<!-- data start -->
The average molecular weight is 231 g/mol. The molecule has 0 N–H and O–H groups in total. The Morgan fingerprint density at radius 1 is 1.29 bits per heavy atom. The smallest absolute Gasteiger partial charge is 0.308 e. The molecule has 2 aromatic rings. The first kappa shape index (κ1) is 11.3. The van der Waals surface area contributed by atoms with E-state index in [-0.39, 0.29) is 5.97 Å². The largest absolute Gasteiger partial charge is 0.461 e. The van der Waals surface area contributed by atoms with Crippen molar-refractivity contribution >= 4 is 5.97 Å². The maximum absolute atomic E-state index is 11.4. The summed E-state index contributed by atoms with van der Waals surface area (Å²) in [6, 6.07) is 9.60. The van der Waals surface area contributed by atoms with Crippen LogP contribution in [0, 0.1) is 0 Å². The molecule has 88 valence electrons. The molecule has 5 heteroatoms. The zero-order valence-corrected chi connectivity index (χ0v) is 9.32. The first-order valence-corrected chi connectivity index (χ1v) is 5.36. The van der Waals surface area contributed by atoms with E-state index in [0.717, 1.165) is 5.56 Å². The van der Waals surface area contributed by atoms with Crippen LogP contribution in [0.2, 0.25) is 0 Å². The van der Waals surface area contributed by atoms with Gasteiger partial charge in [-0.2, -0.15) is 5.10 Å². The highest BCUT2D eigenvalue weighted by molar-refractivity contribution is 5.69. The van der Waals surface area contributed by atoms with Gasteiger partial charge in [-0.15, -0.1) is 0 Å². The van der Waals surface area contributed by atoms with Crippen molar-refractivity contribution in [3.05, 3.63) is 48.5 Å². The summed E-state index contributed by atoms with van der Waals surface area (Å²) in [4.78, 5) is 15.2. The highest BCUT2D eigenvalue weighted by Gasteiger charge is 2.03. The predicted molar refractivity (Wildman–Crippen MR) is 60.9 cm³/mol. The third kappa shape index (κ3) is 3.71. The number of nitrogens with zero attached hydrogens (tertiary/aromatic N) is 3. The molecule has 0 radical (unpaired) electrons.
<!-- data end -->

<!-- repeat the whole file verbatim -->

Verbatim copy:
The average molecular weight is 231 g/mol. The molecule has 0 N–H and O–H groups in total. The Morgan fingerprint density at radius 1 is 1.29 bits per heavy atom. The smallest absolute Gasteiger partial charge is 0.308 e. The molecule has 2 aromatic rings. The first kappa shape index (κ1) is 11.3. The van der Waals surface area contributed by atoms with E-state index in [-0.39, 0.29) is 5.97 Å². The largest absolute Gasteiger partial charge is 0.461 e. The van der Waals surface area contributed by atoms with Crippen molar-refractivity contribution >= 4 is 5.97 Å². The maximum absolute atomic E-state index is 11.4. The summed E-state index contributed by atoms with van der Waals surface area (Å²) in [6, 6.07) is 9.60. The van der Waals surface area contributed by atoms with Crippen LogP contribution in [0, 0.1) is 0 Å². The molecule has 88 valence electrons. The molecule has 5 heteroatoms. The zero-order valence-corrected chi connectivity index (χ0v) is 9.32. The first-order valence-corrected chi connectivity index (χ1v) is 5.36. The van der Waals surface area contributed by atoms with E-state index in [0.717, 1.165) is 5.56 Å². The van der Waals surface area contributed by atoms with Crippen LogP contribution in [0.2, 0.25) is 0 Å². The van der Waals surface area contributed by atoms with Gasteiger partial charge in [-0.2, -0.15) is 5.10 Å². The highest BCUT2D eigenvalue weighted by molar-refractivity contribution is 5.69. The van der Waals surface area contributed by atoms with Gasteiger partial charge in [-0.15, -0.1) is 0 Å². The van der Waals surface area contributed by atoms with Crippen molar-refractivity contribution in [3.05, 3.63) is 48.5 Å². The summed E-state index contributed by atoms with van der Waals surface area (Å²) in [4.78, 5) is 15.2. The highest BCUT2D eigenvalue weighted by Gasteiger charge is 2.03. The predicted molar refractivity (Wildman–Crippen MR) is 60.9 cm³/mol. The third kappa shape index (κ3) is 3.71. The number of nitrogens with zero attached hydrogens (tertiary/aromatic N) is 3. The molecule has 0 radical (unpaired) electrons.